The Cindy WOD: Scoring, Tips, and Safety

How many reps can you do in 20 minutes?

Low angle view of young female doing chin-ups
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Cindy is one of the “The Girls," a group of benchmark workouts created by CrossFit that are used to measure an athlete’s performance. They are meant to appear irregularly as the workout of the day because they are supposed to benchmark your changes in performance over time. Cindy made her debut appearance as the workout of the day (WOD) in 2005 and was eventually added to the list of benchmark workouts, all given female names.

Cindy is a 20-minute AMRAP (as many rounds and reps as possible) of 5 pull-ups, 10 push-ups, and 15 air squats. The goal is to complete as many rounds and reps as you possibly can in 20 minutes. This may not sound too grueling off the bat, but 20 minutes is a long time—proper pacing is key for this workout. 

Beginner athletes should aim for anywhere from 11 to 13 rounds. Intermediate athletes should aim for 13 to 16 rounds, and advanced athletes should aim for 18 or more rounds. If you can maintain a one round per minute pace throughout the entire workout, you are in good place athletically.  

Even if you are a Crossfit newbie, Cindy is a great cardio and bodyweight workout that will build strength and get your heart pumping. Complete the workout every few months and try to beat your old score.

Score: The goal of Cindy is to get as many rounds and reps as you can of 5 pull-ups, 10 push-ups, and 15 air squats within the 20-minute time cap.

Equipment Needed: Cindy is that it is a bodyweight-only workout. You do need a pull-up bar, but other than that, no added weights are required. If you are planning on scaling the pull-ups, you may require a set of rings for ring rows or a band for banded pull-ups.

Level: CrossFit’s benchmark workouts are meant for athletes of all levels. The idea is to use these workouts as a measure of your progress over time.

Benefits

Cindy is a body weight workout. The three movements that the workout is comprised of are simple to understand and can be scaled or varied for all levels. The WOD itself works the upper body and shoulders through pull-ups and push-ups and the quads and glutes through the air squats.

Step-by-Step Instructions

  1. Begin Cindy by setting your timer for 20 minutes. At the sound of the buzzer begin the workout by performing five pull-ups. The type of pull-ups performed is your choice. If you are doing the workout RX (as prescribed by CrossFit), banded pull-ups, ring rows, jumping pull-ups, or any other modification is not allowed. Kipping, butterfly, or strict pull-ups are all allowed. According to CrossFit movement standards, a proper pull-up requires your chin to break the horizontal plane of the bar and each pull-up must start from the dead hang position.
  2. Next, perform 10 push-ups. Begin lying on the floor face down, hands shoulder-width apart and legs extended all the way out. Push up with your arms until a complete lockout, then lower back to the ground with chest and thighs touching.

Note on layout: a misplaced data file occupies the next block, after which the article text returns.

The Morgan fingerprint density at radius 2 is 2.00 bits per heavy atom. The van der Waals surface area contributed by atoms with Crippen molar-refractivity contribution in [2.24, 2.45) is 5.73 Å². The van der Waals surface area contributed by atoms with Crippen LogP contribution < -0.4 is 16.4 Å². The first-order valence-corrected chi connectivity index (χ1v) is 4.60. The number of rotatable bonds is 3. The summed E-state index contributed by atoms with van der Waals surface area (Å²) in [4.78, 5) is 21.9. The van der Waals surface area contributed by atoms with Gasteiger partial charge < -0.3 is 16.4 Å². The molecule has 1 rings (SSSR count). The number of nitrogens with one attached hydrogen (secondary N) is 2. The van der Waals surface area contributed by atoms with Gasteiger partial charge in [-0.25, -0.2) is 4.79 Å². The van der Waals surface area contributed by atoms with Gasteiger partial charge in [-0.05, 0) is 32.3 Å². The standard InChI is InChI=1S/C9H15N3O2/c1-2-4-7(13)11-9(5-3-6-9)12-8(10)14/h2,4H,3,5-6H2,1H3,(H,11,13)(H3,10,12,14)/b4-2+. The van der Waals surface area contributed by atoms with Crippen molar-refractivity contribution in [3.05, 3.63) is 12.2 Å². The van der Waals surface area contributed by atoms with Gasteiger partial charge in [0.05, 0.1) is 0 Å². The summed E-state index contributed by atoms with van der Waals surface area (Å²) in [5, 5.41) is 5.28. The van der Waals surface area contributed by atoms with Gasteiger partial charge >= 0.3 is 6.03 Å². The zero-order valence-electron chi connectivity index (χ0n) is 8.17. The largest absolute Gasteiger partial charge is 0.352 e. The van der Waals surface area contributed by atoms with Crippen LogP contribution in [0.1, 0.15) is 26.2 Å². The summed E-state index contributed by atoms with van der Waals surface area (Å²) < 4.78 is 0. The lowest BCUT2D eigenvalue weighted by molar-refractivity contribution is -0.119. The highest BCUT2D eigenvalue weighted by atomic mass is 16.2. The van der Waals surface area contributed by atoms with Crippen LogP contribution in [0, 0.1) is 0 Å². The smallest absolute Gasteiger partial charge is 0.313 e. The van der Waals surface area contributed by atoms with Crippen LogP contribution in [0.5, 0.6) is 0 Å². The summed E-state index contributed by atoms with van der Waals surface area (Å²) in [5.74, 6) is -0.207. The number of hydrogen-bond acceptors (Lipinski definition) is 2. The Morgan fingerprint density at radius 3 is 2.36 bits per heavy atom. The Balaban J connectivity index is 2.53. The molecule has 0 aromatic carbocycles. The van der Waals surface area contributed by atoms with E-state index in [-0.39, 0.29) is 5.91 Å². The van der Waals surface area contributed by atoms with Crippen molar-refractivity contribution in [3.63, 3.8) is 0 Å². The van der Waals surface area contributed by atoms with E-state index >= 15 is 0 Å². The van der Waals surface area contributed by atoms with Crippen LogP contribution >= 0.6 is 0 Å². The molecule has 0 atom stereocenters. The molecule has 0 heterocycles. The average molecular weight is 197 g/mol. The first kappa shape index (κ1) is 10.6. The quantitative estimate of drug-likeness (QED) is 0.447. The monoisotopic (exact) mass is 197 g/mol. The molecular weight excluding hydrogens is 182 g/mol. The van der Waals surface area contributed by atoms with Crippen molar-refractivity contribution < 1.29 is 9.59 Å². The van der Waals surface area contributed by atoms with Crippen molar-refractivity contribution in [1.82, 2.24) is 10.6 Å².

3. Perform 15 air squats on the ground. Remember to keep your weight in your heels, chest up, and break parallel with each squat. This means the hips sink below the knees on each squat. Try not to break up the air squats into too many sets in order to save on time.
  1. Cycle through five pull-ups, 10 push-ups, and 15 air squats as many times as you can within the 20-minute time cap. Every rep counts. 

Common Mistakes

Staying Near Your Pull-Up Bar

Many athletes like to spread out their workout area when they have space—but when it comes to Cindy, this isn't the best strategy. Once you have a spot for your pull-ups, do your air squats and push-ups as close to that area as you can. This will alleviate any transition time and keep you moving.

Pacing Yourself

Moving too quickly right away will only burn you out halfway through. Keep a steady pace in order to ensure you can keep moving for the entire 20 minutes. If you're a beginner, your best bet is to not even worry about the clock—just keep moving as best you can until the time is called.

Worrying About Other Athletes

It's easy to get caught up with what everyone around you at the gym is doing, especially during a benchmark workout. But, you'll be much more efficient if you stay focused on yourself and your own movements.

Modifications and Variations

Modifications to CrossFit WODs are always welcome and even encouraged for many athletes. Whether you are a beginner, overcoming an injury, or are just trying to take it easy, there are many ways to modify Cindy. The pull-ups, which can scare away many beginner athletes, are commonly modified through ring rows, jumping pull-ups, or by using a band around the pull-up bar. Your CrossFit coach should be able to help you find the best modification for you.

The push-ups can also be modified by performing them on your knees. This will lighten the load and make it slightly easier to push up from the ground. Just make sure your butt doesn’t drop during each motion. 

Safety and Precautions

Since Cindy is a pretty self-explanatory WOD, it can be done by CrossFitters of all levels. The key is to know what you are capable of and how to push your limits properly without getting hurt. This is a long workout, so make sure you are properly hydrated before beginning the WOD and keep a steady pace throughout. A good warm-up beforehand is important as well.

  

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